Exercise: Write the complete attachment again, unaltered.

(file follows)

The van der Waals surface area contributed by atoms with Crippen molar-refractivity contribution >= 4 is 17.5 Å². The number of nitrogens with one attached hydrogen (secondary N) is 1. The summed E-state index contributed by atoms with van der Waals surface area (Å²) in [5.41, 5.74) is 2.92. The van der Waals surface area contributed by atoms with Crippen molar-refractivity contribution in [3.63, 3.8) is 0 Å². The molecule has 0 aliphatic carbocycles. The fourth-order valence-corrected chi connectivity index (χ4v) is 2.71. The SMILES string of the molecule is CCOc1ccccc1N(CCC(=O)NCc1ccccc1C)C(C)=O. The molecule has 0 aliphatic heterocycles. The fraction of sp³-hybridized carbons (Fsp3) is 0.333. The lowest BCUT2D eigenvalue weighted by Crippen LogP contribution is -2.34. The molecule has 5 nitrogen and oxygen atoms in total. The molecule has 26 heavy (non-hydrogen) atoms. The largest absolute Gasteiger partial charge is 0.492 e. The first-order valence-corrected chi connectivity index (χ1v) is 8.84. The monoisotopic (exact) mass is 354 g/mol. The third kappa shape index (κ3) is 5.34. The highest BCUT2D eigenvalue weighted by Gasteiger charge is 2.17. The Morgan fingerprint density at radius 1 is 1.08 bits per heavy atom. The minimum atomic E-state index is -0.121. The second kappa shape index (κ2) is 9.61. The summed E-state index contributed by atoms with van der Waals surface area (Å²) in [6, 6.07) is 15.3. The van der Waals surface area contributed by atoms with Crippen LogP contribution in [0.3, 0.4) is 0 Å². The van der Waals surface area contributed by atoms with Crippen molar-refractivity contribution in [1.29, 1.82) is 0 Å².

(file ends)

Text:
The van der Waals surface area contributed by atoms with Crippen molar-refractivity contribution >= 4 is 17.5 Å². The number of nitrogens with one attached hydrogen (secondary N) is 1. The summed E-state index contributed by atoms with van der Waals surface area (Å²) in [5.41, 5.74) is 2.92. The van der Waals surface area contributed by atoms with Crippen molar-refractivity contribution in [3.63, 3.8) is 0 Å². The molecule has 0 aliphatic carbocycles. The fourth-order valence-corrected chi connectivity index (χ4v) is 2.71. The SMILES string of the molecule is CCOc1ccccc1N(CCC(=O)NCc1ccccc1C)C(C)=O. The molecule has 0 aliphatic heterocycles. The fraction of sp³-hybridized carbons (Fsp3) is 0.333. The lowest BCUT2D eigenvalue weighted by Crippen LogP contribution is -2.34. The molecule has 5 nitrogen and oxygen atoms in total. The molecule has 26 heavy (non-hydrogen) atoms. The largest absolute Gasteiger partial charge is 0.492 e. The first-order valence-corrected chi connectivity index (χ1v) is 8.84. The monoisotopic (exact) mass is 354 g/mol. The third kappa shape index (κ3) is 5.34. The highest BCUT2D eigenvalue weighted by Gasteiger charge is 2.17. The Morgan fingerprint density at radius 1 is 1.08 bits per heavy atom. The minimum atomic E-state index is -0.121. The second kappa shape index (κ2) is 9.61. The summed E-state index contributed by atoms with van der Waals surface area (Å²) in [6, 6.07) is 15.3. The van der Waals surface area contributed by atoms with Crippen LogP contribution in [0.3, 0.4) is 0 Å². The van der Waals surface area contributed by atoms with Crippen molar-refractivity contribution in [1.29, 1.82) is 0 Å².